A NATO helicopter crashed Thursday in eastern Afghanistan, but no crew members were seriously injured, officials said.Taliban spokesman Zabiullah Mujahid claimed the helicopter was shot down by the group’s fighters in the Tagab district of Kapisa province. But a spokesman for U.S.-led forces in the country said the cause of the crash is still being investigated. ”Both members of the helicopter crew were recovered from the crash and neither was seriously injured,” U.S. Army Maj. Adam Wojack said. “We do not yet have definitive information on whether or not enemy activity was present in the area at the time of the crash.” In an earlier statement, the International Security Assistance Force, as the U.S.-led military coalition in Afghanistan is known, said the site of the crash had been secured. It did not provide a location or other details.
War in Afghanistan: Is it more crisis dimplocy, damage control or war..?
After 19 months in Afghanistan, Gen. John R. Allen, the commander of American and coalition forces here, is leaving a war that has become as much about damage control and crisis diplomacy as fighting the Taliban. Dispatched to begin winding down combat operations, General Allen spent much of his final year here contending with a series of disasters that he now refers to as meteor strikes: a video of Marines urinatingon Taliban corpses, the accidentalburning of Korans by American soldiers, civilian deaths in coalition airstrikes, and the massacre of 16 civilians by an American soldier.Then there was a surge in violence against coalition service members by Afghan soldiers and police officers, known as insider attacks, that by late summer had jeopardized the effort to train Afghan forces to be able to fight on their own. At the least, it added urgency to a troop withdrawal that was already being accelerated ahead of the 2014 deadline.But of all the challenges faced by General Allen, who on Sunday will hand his command to Gen. Joseph F. Dunford Jr. and leave Afghanistan, one remains as central today as it was when he landed in Kabul: keeping President Hamid Karzai’s distrust of the United States in check, and keeping the Obama administration committed to an ally who has tested the limits of its patience.“It can be really tough,” General Allen acknowledged in an interview this week.
Does the war in Afghanistan gave a new meaning to “Pax Americana..?” Or NATO has to redefine its war dogma..? But, the post-war situation is still the most important issue…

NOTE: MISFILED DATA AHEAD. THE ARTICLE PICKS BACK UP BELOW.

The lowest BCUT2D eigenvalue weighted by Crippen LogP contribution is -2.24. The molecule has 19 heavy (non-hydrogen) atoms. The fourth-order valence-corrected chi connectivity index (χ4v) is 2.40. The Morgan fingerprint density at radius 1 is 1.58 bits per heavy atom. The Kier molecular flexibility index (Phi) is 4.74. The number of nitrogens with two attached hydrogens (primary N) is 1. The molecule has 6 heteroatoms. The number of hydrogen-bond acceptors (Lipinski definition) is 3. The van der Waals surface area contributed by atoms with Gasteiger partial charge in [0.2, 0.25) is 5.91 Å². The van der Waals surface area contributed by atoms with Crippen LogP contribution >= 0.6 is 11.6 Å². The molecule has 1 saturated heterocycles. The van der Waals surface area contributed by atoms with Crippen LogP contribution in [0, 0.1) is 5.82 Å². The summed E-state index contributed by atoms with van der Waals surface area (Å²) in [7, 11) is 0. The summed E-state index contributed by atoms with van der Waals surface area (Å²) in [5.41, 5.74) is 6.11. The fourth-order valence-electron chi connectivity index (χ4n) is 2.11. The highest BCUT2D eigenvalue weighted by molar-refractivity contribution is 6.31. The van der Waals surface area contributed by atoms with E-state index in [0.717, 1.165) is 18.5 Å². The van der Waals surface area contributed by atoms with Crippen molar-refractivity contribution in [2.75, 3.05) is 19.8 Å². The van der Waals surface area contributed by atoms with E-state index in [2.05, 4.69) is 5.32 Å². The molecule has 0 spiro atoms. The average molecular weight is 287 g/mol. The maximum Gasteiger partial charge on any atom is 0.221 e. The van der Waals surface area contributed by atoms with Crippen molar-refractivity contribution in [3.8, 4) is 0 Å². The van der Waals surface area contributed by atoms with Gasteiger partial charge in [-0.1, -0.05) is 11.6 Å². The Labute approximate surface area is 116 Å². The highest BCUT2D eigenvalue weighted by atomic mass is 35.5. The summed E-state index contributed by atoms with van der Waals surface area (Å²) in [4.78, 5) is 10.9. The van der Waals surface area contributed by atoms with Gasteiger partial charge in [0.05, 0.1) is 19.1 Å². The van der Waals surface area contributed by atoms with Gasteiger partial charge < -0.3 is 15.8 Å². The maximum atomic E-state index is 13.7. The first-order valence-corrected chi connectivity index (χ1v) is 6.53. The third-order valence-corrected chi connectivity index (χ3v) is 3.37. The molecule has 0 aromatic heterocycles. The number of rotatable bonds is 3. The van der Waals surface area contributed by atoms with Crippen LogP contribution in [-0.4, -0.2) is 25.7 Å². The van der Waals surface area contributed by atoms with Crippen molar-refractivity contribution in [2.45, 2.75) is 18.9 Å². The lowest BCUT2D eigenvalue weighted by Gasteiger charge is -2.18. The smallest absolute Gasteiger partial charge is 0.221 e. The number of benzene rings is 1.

War in Afghanistan: 2014 and the Countdown to Defeat – Opposing Views
The euphemisms will come fast and furious. Our soldiers will be greeted as “heroes” who, as in Iraq, left with their “heads held high,” and if in 2014 or 2015 or even 2019, the last of them, as also in Iraq, slip away in the dark of night after lying to their Afghan “allies” about their plans, few here will notice. This will be the nature of the great Afghan drawdown. The words “retreat,” “loss,” “defeat,” “disaster,” and their siblings and cousins won’t be allowed on the premises. But make no mistake, the country that, only years ago, liked to call itself the globe’s “sole superpower” or even “hyperpower,” whose leaders dreamed of a Pax Americana across the Greater Middle East, if not the rest of the globe is… not to put too fine a point on it, packing its bags, throwing in the towel, quietly admitting — in actions, if not in words — to mission unaccomplished, and heading if not exactly home, at least boot by boot off the Eurasian landmass. Washington has, in a word, had enough. Too much, in fact. It’s lost its appetite for invasions and occupations of Eurasia, though special operations raids, drone wars, and cyberwars still look deceptively cheap and easy as a means to control… well, whatever. As a result, the Afghan drawdown of 2013-2014, that implicit acknowledgement of yet another lost war, should set the curtain falling on the American Century as we’ve known it. It should be recognized as a landmark, the moment in history when the sun truly began to set on a great empire. Here in the United States, though, one thing is just about guaranteed: not many are going to be paying the slightest attention.
This is an open question:
President Karzai on his part offers a hopehul view for his country after NATO troops leave his country… On the other hand is this a true and viable option or possibility for the Afghanistan and the West..?
Situation in Afghanistan will improve after NATO pullout in 2014 …
The situation in Afghanistan will improve after the NATO troops and those of its allies pull out of the country in late 2014, said Afghan President Hamid Karzai in an interview with the British daily The Guardian. The Afghan leader feels that many Afghans that have supported the opposition, since they dislike the presence of foreign troops in the country, will then lay down arms. Nevertheless, Karzai feels that the United States should retain a small force in Afghanistan to help out the local security forces and shore up the government in Kabul. Hamid Karzai has arrived in the UK for talks with Prime Minister David Cameron and Pakistani President Ali Zardari. The three leaders held a meeting late on Sunday night.
Finally, it is unclear how is the U.S. going to react if regional instability is the main geopolitical element for the U.S. interests after the NATO troops departure from Afghanistan…